What hasn't yet been written about Detroit?
Essays and articles abound about our city these days (go ahead, add this one to the pile). We pontificate and celebrate with an eye on business activity, an artistic renaissance, and land-use challenges.
But how often do we take a human perspective? I'm not talking about human-interest stories a la the Today Show. I'm wondering, how often do we consider Detroit as a collection of people, a set of human stories and social networks that collide and connect with one another? In my experience, not often enough.
Take a few minutes and look across town with this in mind. What do you see?
I see a town where everybody's running for mayor (note the lowercase "m").
It's a beautiful thing, actually. Detroiters everywhere are ideating, creating, and doing -- without permission and with unprecedented ambition.
A couple with a young child buys homes and uses public art to create a new sense of place near Hamtramck; a group of citizens come together to form Detroit 300, a city-wide community safety network; a lawyer finds time to build I-SEE Detroit, a web platform where Detroiters can report problems and progress across the city; and marketing executives who support the auto industry open Signal Return, a non-profit art and print shop in Eastern Market.
Just as the rise of the Internet compelled millions worldwide to move from passive consumers of culture to active producers of it, real-world dynamics of opportunity and identity are compelling many thousands of Detroiters to engage in the vitality of our community in ways few other cities can claim.
"Detroit is flat," I've been saying of late. Not just topographically but -- more importantly -- as it relates to the barriers to entry in our "public square."
In 2004, Tom Friedman made an eloquent case in The World Is Flat regarding how and why the Internet has "flattened" global business dynamics. In 2011, the Internet has joined forces with human dynamics of opportunity and identity to truly flatten Detroit's social change sector.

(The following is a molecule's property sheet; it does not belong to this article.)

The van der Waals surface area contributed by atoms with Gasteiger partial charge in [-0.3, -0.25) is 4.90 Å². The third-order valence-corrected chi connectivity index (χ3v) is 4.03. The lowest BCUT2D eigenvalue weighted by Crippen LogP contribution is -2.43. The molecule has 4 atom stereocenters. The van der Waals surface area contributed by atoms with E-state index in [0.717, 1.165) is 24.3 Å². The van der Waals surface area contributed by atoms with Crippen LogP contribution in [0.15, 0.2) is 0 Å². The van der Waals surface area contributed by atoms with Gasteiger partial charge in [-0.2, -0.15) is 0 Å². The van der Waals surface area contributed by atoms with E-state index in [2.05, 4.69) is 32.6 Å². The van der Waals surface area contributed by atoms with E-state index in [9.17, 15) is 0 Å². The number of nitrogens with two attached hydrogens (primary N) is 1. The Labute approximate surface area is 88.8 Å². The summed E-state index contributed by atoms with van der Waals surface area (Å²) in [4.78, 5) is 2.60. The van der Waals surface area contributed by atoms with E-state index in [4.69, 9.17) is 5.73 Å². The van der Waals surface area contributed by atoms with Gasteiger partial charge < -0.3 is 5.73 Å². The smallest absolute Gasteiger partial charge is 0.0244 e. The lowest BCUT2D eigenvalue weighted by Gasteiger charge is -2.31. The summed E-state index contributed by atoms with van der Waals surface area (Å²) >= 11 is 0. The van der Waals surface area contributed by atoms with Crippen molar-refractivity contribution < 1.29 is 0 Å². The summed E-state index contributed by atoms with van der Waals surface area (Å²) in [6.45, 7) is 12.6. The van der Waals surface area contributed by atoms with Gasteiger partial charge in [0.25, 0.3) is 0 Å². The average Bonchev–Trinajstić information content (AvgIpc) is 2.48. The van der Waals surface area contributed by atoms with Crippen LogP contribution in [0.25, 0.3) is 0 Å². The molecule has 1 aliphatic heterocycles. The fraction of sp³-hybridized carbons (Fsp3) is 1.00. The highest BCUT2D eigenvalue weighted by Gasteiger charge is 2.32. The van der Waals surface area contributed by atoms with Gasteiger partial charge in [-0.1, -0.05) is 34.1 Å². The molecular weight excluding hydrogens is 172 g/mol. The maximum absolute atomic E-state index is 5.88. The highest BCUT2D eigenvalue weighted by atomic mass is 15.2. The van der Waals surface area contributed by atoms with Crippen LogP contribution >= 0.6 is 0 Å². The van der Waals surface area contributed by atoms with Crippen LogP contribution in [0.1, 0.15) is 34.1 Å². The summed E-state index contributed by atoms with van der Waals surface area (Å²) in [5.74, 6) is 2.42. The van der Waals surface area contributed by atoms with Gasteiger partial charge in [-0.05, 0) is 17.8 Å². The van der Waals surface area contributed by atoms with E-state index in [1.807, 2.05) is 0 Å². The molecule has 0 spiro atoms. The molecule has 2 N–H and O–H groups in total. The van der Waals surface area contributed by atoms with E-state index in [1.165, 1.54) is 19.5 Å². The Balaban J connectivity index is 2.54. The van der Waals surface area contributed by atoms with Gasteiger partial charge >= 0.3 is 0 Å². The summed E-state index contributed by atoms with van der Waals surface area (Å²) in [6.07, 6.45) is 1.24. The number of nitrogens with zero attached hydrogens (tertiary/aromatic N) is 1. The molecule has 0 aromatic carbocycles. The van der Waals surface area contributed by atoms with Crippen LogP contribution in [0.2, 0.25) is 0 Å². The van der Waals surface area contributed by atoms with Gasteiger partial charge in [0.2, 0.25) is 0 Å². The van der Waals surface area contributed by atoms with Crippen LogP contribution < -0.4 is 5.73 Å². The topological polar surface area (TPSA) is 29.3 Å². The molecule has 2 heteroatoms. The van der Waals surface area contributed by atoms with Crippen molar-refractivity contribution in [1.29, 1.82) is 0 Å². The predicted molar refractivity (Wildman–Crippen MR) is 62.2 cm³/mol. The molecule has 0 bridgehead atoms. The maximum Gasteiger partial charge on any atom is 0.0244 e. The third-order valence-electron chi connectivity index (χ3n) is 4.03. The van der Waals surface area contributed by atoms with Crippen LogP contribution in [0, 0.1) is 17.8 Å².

What do we do about it?
Well, if you're reading this piece, there aren't too many excuses about why you shouldn't be an active participant in this movement. Detroit presents an unparalleled opportunity for each one of us to unlock our inherent creativity and potential.
See a problem, ideate against it, buy a URL, and go.
Then what? Do we sit back and assume that this human activity will endure and affirm Detroit's limitless future?
In a word, no.
In addition to actively participating in Detroit's surge of human engagement, my own view is that we all need to do our part to recognize existing citizen leadership and create easy opportunities for the existing work to grow.
All of the initiatives that I've launched and overseen in Detroit, including Michigan Corps, Kiva Detroit, and the BME Challenge, present opportunities for existing citizen leadership to feel honored, connected, and amplified.
Kiva Detroit, for instance, is a citizen network that empowers all Detroiters to source, lend to, and champion small businesses in our own community. We launched this first-of-its-kind effort after noting this kind of behavior was already happening across our city; all Kiva Detroit does is call it out and lift it up.
Does all of this sound a little too simple? Well, it's an unabashedly human approach.
I recently had the chance to interact with Egyptian activists who played a role in the uprising in Cairo last winter. Yes, social media was a helpful organizing tool. But it was more important, they say, that the rest of the world was "Tweeting back." Connection and recognition.
All of this is why it's especially exciting to lead the Knight Foundation's grant-making across Detroit. Here in Detroit, we pursue our national mission of informed and engaged communities by investing in initiatives that make it easy for Detroiters to lead and see themselves as leaders.
In addition to supporting Kiva Detroit and the BME Challenge, we're investing in Citizen Effect's Detroit4Detroit, Hatch Detroit, Model D's The Next Big Thing, and more. All of these initiatives put leadership, with a lowercase "l," within the reach of many more Detroiters.
Sometimes, when articulating this people-centric approach around the country, I get the sense that my audience hears "cute" and not "great"... "fun" and not "sophisticated."
The business models of the future demand that big institutions, too, engage individual human beings not just as customers but as agents of organizational mission and productivity.
I later pause my audience and ask them to share their own stories and how they've gotten where they have.
Their answers? It's the people, stupid.
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